The doctors were not ready to operate on her anymore because she had already gone through more than 10 major operations (including one where we had to amputate her right palm). She was in a bad shape but she was strong as ever.

Five days later my wife took a flight to Calcutta. She came back after seven days – beaming, smiling and back to her old self.

She said that she will try to have the baby along with her job. But that was not the point.

The point was, she was ready to have the baby.

That was perhaps the happiest day of my life. The next few months were the worst struggle for her as she tried to straddle between her job and her pregnancy and things got complicated along the way.

That’s a different story.

In the first week of August 2012, I got a call from my mother at 10 PM. She wished me all the best for the baby.

During the conversation my mother told me that she wanted to listen to my voice for the last time. Two minutes later, she was out of breath.

My father said later that she was smiling the whole time despite being in severe pain.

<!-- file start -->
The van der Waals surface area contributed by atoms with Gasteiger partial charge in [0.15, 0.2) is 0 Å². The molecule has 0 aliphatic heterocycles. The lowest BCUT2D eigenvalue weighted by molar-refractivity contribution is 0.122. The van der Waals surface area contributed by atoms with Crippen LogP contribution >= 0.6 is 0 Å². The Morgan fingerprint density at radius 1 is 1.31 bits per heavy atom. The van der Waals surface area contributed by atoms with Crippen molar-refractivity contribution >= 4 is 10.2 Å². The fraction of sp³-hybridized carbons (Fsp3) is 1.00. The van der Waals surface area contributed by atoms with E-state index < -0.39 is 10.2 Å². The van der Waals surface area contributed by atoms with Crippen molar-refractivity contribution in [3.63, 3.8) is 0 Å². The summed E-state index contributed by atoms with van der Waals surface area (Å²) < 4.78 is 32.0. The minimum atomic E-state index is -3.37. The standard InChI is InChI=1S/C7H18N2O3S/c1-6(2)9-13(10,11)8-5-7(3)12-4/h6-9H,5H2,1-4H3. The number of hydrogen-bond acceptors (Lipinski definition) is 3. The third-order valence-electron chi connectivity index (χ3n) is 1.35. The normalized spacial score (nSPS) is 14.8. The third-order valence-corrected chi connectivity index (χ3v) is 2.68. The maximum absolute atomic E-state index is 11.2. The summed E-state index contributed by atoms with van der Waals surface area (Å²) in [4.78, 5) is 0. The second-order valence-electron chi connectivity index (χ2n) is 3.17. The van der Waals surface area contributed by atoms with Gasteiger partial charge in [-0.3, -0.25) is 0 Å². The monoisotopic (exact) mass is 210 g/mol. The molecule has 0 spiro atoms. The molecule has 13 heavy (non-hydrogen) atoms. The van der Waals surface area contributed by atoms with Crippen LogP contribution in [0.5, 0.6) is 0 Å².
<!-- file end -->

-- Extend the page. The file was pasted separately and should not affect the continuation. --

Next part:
She was at the newly constructed Tata Memorial Hospital in Calcutta.

She was in constant pain.

She also spoke to my father about the joys of becoming a grandmother for the first time.

By the end of August, I was in Calcutta to conduct my mother’s funeral.

On February 6, 2013, my son was born at Lilavati Hospital, Bandra, Mumbai.

The conversations between my wife and my mother are a secret to this day.

The first photo of Suhaan and Sonika. This was taken inside the Operation Theatre at Lilavati Hospital, Bandra West, Mumbai

The first photo of Suhaan and Sonika. This was taken inside the Operation Theatre at Lilavati Hospital, Bandra West, Mumbai




Quoted in Bombay Times

It was an absolute delight to be quoted in Bombay Times on Sunday. The article dealt with the fact that colleges have become a hotbed for film promotions. Here is a JPG image of the article that came out yesterday on the back page of Bombay Times.

My quote comes in the second box as the founder-patron of Hashtag International Media Festival that we started last year. Yes, it was a huge hit among students and Bollywood too. My college Harkisan Mehta Institute of Media, Research and Analysis (HMMRA) was the presenting college of the festival along with Mithibai College. Bombay Times article


Or you can also try this shortened link -> http://bit.ly/BTMention

The article by Garvita Sharma is really good and an exclusive as well.


Mentioned in Wire.In

I was pleasantly surprised when I found an article in Wire.In that mentioned about me and my website BollywoodJournalist.com.

The article is written by senior journalist (whom I know personally too) Khalid Mohamed. However, I swear I was pleasantly surprised when I got to know about it from Google Alerts.

The mention of BollywoodJournalist in Wire.in

The mention of BollywoodJournalist in Wire.in


Here is the link of the Article.